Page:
Another is going off to run errands for an afternoon, and coming back to check your book statistics to see that two—or maybe even three!—people somewhere in the U.S. bought your book.

A third small pleasure is having your friends and family—and sometimes mere acquaintances—tell you they loved your book. And they want you to get the sequel done right away. (Well, maybe this last bit isn’t a pleasure, because I know how much work lies ahead to get the sequel ready.)

I suppose John Grisham and Larry McMurtry are past those small pleasures. But for just-published authors, it’s still fun.

I hope any readers in or near Marshall, Missouri, will come to the reading on Thursday. It’s at 6:00pm.

No one will die of dysentery in the selection I read.

Sounds of Cicadas

Many memories are triggered by milestone anniversaries—things that happened five or ten or twenty-five years ago. But this memory of mine returned because of a seventeen-year anniversary. The seventeen-year cicadas are back this summer. It’s been so rainy that I haven’t been outside to hear them much, but the news reports bring to mind memories of a long-ago summer nonetheless.

I had never encountered cicadas until I moved to Missouri. Like fireflies, cicadas were foreign to the desert of Eastern Washington. During my first summer in Missouri, I asked my husband, “What is that noise?” He explained it was bugs. I don’t fear insects the way I do spiders, but it still dismayed me that my summertime pleasure could be disrupted by an ear-piercing drone that made conversation difficult.

Seventeen years ago—in June 1998—our family was preparing to hike in the Alps. “We need to take a practice hike,” my husband said. “To break in your boots and be sure you’ll make it.” He didn’t have much confidence in my fitness, which was probably wise.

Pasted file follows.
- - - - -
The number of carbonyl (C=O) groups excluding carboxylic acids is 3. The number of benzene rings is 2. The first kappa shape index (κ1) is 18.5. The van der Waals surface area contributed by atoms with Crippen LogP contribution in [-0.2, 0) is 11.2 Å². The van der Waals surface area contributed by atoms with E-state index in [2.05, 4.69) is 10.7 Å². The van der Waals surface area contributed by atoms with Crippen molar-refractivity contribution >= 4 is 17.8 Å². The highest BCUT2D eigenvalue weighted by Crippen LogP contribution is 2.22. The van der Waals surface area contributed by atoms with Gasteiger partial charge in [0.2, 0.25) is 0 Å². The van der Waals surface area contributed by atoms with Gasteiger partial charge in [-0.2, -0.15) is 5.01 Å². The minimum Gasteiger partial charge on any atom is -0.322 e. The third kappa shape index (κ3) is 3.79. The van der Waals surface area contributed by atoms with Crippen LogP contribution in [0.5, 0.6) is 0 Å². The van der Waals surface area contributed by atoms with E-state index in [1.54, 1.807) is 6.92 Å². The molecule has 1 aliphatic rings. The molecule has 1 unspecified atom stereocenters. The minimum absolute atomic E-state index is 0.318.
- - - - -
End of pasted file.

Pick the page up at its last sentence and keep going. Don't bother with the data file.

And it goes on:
So he, our daughter, and I set aside a Saturday that month to take a hike near Lake Perry in Kansas. Kansas, as most people know, is flat. But it was the best we could do to prepare for our mountain hike. Our son was also coming on this trip, but he had other plans that Saturday. “He’s on his own,” my husband said. Our son had taken plenty of Boy Scout hikes, so at least he had more experience than I did.

Me, after the first day of hiking in Switzerland

Me, after the first day of hiking in Switzerland

We put on our boots and set out on the trail, but were deafened by the sound of cicadas. That year, not only were the seventeen-year cicadas out, but a bumper crop of the thirteen-year variety also. We couldn’t talk, and we crunched the insect carcasses under our new boots as we walked.

I survived the practice hike (there was never any doubt about my husband or daughter), and a couple of weeks later our family set out for Switzerland. I’ve written before about that trip.

Now, seventeen years later, I reflect on how much our family has changed. Our son has finished high-school and college. Since college, he has lived and worked in Chicago, Washington, D.C., and New York, then cycled through all three cities again (he just moved back to New York).

Our daughter went through high school, college, and law school, taking up crew along the way. She has been a lawyer in Washington State for five years now, and owns a house and a dog.

My husband and I have both retired. We are forging this new phase in our lives, filling our days with both joys and sorrows as we age.

But when I hear the cicadas, I return to that summer of 1998, when our children were still living at home—no longer dependent, but not yet independent either. The house was full, our lives were hectic, and the four of us seldom all headed in the same direction.

That week in Switzerland was an opportunity to build memories together. I treasure my memories of that week, and I hope the rest of the family does also. The noise of the cicadas this summer triggers my memories. And the memories fill the silence of our empty nest.

What sounds trigger memories for you?

Time Is Ticking

I wrote a few weeks ago about preparing for the bar exam. I revealed in that post that my husband and I both passed, but I didn’t write about the difficulty of the exam itself.

In the summer of 1979, the Missouri Bar held the bar exam for aspiring lawyers in the state capital, Jefferson City, at the Ramada Inn. Candidates from all over the state converged on this town that had about 33,000 residents at the time (not counting politicians).

Most of the bar exam takers stayed at the Ramada, but my husband wanted to be able to get away from the craziness of hyperactive lawyer wannabes pumped on caffeine. So we stayed at the Best Western a few blocks away.